Another example relates to preferences. Green (2014) argues that in considering the relationship of efficiency to justice, a particularly important assumption underlying the welfare theorems is immutable preferences. As we will argue shortly, most theories of justice share a concern with providing the bases of self- and social respect. But that respect can shift depending on the functioning of the economy and a person’s role in it. Our place in the productive structure is a key determinant of both our self-respect and the level of respect we get from others. This means that policies that affect wages, work conditions and access to employment can have profound effects on people’s perceptions of themselves. Rawls makes this same point on a broader scale, arguing that the economic system shapes people’s identities and that, in deciding on how to set up that system, “considerations of efficiency are but one basis of decision and often relatively minor at that” (Rawls 1999, 229).
A similar concern arises in Rawls’s discussion of education, where the benefits of allocating training resources to those who can make best use of them — in order to produce more for the good of all — must be offset by considerations about creating hierarchies that affect notions of self-respect and the true functioning of a democracy. In economics, Akerlof and Kranton (2000) argue that a person’s identity has crucial impacts on their choices and actions in the economy and that identities are equilibrium constructs that are affected by economic outcomes and the identity choices of others. They provide an explicit example in which taxing one choice that is associated with a particular identity affects well-being through the identity channel as well as potentially affecting choices of identity. As we will see, these points tie in closely with recent developments in the literature on identity and intersectionality.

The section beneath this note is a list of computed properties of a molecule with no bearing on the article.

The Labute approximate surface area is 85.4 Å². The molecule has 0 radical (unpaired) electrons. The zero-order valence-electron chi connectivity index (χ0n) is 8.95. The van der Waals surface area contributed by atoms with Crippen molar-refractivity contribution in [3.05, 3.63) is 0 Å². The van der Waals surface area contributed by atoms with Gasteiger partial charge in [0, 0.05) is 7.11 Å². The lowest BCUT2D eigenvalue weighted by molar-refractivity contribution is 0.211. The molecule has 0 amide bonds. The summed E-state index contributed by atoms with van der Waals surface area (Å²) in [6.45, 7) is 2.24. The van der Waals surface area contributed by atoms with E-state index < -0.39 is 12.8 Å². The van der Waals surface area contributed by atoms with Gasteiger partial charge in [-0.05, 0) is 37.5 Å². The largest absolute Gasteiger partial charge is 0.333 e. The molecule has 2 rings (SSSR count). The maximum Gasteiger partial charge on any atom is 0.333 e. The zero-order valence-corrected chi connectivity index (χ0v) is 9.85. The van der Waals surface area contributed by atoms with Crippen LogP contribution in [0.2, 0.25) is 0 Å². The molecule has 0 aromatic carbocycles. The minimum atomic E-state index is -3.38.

Thus, on at least two fronts, the weakening of the assumptions underlying welfare economics theorems undermines the conclusion that efficiency and justice are separate entities and, with it, the idea that economic and social policy-making can focus simply on efficiency considerations. This is true even though we have so far largely left intact the edifice of autonomous, self-interested individuals interacting through markets.
At the heart of the economics and liberal justice approaches we have described is a particular view of human nature that emphasizes autonomous individuals making rational, self-interested decisions. It is this view that underpins the claim that the market system delivers relevant information allowing individuals to reach efficient end points. This raises two questions. First, is this an accurate description of human nature, at least when it comes to economic interactions? And second, if it isn’t, then how does that affect conclusions about the interaction of efficiency and justice?